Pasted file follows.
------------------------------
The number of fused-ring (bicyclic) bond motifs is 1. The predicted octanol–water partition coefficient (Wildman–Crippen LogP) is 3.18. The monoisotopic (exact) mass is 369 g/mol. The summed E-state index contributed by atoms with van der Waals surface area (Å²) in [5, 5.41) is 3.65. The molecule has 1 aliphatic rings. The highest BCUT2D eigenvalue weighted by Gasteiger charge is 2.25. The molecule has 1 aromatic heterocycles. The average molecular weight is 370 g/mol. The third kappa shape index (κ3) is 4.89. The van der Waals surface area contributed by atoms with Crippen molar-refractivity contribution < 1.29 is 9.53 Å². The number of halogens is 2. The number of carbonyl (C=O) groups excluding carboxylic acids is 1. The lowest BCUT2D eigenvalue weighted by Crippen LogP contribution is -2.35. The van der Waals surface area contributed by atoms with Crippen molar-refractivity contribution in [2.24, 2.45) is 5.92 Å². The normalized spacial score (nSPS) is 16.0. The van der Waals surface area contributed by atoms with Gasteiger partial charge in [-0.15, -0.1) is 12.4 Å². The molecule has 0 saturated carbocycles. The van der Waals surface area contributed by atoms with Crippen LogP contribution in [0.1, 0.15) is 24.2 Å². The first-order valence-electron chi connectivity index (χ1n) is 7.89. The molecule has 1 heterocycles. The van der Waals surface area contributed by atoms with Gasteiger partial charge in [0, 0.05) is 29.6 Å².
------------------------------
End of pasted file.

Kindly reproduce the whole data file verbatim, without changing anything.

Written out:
The number of fused-ring (bicyclic) bond motifs is 1. The predicted octanol–water partition coefficient (Wildman–Crippen LogP) is 3.18. The monoisotopic (exact) mass is 369 g/mol. The summed E-state index contributed by atoms with van der Waals surface area (Å²) in [5, 5.41) is 3.65. The molecule has 1 aliphatic rings. The highest BCUT2D eigenvalue weighted by Gasteiger charge is 2.25. The molecule has 1 aromatic heterocycles. The average molecular weight is 370 g/mol. The third kappa shape index (κ3) is 4.89. The van der Waals surface area contributed by atoms with Crippen molar-refractivity contribution < 1.29 is 9.53 Å². The number of halogens is 2. The number of carbonyl (C=O) groups excluding carboxylic acids is 1. The lowest BCUT2D eigenvalue weighted by Crippen LogP contribution is -2.35. The van der Waals surface area contributed by atoms with Crippen molar-refractivity contribution in [2.24, 2.45) is 5.92 Å². The normalized spacial score (nSPS) is 16.0. The van der Waals surface area contributed by atoms with Gasteiger partial charge in [-0.15, -0.1) is 12.4 Å². The molecule has 0 saturated carbocycles. The van der Waals surface area contributed by atoms with Crippen LogP contribution in [0.1, 0.15) is 24.2 Å². The first-order valence-electron chi connectivity index (χ1n) is 7.89. The molecule has 1 heterocycles. The van der Waals surface area contributed by atoms with Gasteiger partial charge in [0, 0.05) is 29.6 Å².